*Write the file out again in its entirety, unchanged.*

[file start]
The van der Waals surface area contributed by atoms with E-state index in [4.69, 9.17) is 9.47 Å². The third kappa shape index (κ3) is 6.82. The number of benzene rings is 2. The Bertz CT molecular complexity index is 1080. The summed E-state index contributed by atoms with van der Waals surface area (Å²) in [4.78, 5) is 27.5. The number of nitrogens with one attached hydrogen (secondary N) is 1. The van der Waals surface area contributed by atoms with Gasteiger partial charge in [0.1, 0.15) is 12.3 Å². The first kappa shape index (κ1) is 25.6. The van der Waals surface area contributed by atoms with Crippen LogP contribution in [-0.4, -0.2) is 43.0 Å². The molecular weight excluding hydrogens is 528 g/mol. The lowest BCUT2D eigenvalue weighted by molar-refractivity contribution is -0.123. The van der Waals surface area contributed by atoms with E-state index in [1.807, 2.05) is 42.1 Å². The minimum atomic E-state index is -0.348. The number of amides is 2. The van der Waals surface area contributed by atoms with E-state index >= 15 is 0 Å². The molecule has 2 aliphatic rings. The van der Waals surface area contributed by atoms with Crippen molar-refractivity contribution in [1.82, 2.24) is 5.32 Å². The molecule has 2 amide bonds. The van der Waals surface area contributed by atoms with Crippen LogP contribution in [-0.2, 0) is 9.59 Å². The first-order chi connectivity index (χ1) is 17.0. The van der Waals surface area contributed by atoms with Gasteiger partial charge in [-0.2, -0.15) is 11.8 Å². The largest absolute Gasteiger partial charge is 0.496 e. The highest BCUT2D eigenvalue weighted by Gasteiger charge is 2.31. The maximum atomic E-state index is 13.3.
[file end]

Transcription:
The van der Waals surface area contributed by atoms with E-state index in [4.69, 9.17) is 9.47 Å². The third kappa shape index (κ3) is 6.82. The number of benzene rings is 2. The Bertz CT molecular complexity index is 1080. The summed E-state index contributed by atoms with van der Waals surface area (Å²) in [4.78, 5) is 27.5. The number of nitrogens with one attached hydrogen (secondary N) is 1. The van der Waals surface area contributed by atoms with Gasteiger partial charge in [0.1, 0.15) is 12.3 Å². The first kappa shape index (κ1) is 25.6. The van der Waals surface area contributed by atoms with Crippen LogP contribution in [-0.4, -0.2) is 43.0 Å². The molecular weight excluding hydrogens is 528 g/mol. The lowest BCUT2D eigenvalue weighted by molar-refractivity contribution is -0.123. The van der Waals surface area contributed by atoms with E-state index in [1.807, 2.05) is 42.1 Å². The minimum atomic E-state index is -0.348. The number of amides is 2. The van der Waals surface area contributed by atoms with E-state index >= 15 is 0 Å². The molecule has 2 aliphatic rings. The van der Waals surface area contributed by atoms with Crippen molar-refractivity contribution in [1.82, 2.24) is 5.32 Å². The molecule has 2 amide bonds. The van der Waals surface area contributed by atoms with Crippen LogP contribution in [-0.2, 0) is 9.59 Å². The first-order chi connectivity index (χ1) is 17.0. The van der Waals surface area contributed by atoms with Gasteiger partial charge in [-0.2, -0.15) is 11.8 Å². The largest absolute Gasteiger partial charge is 0.496 e. The highest BCUT2D eigenvalue weighted by Gasteiger charge is 2.31. The maximum atomic E-state index is 13.3.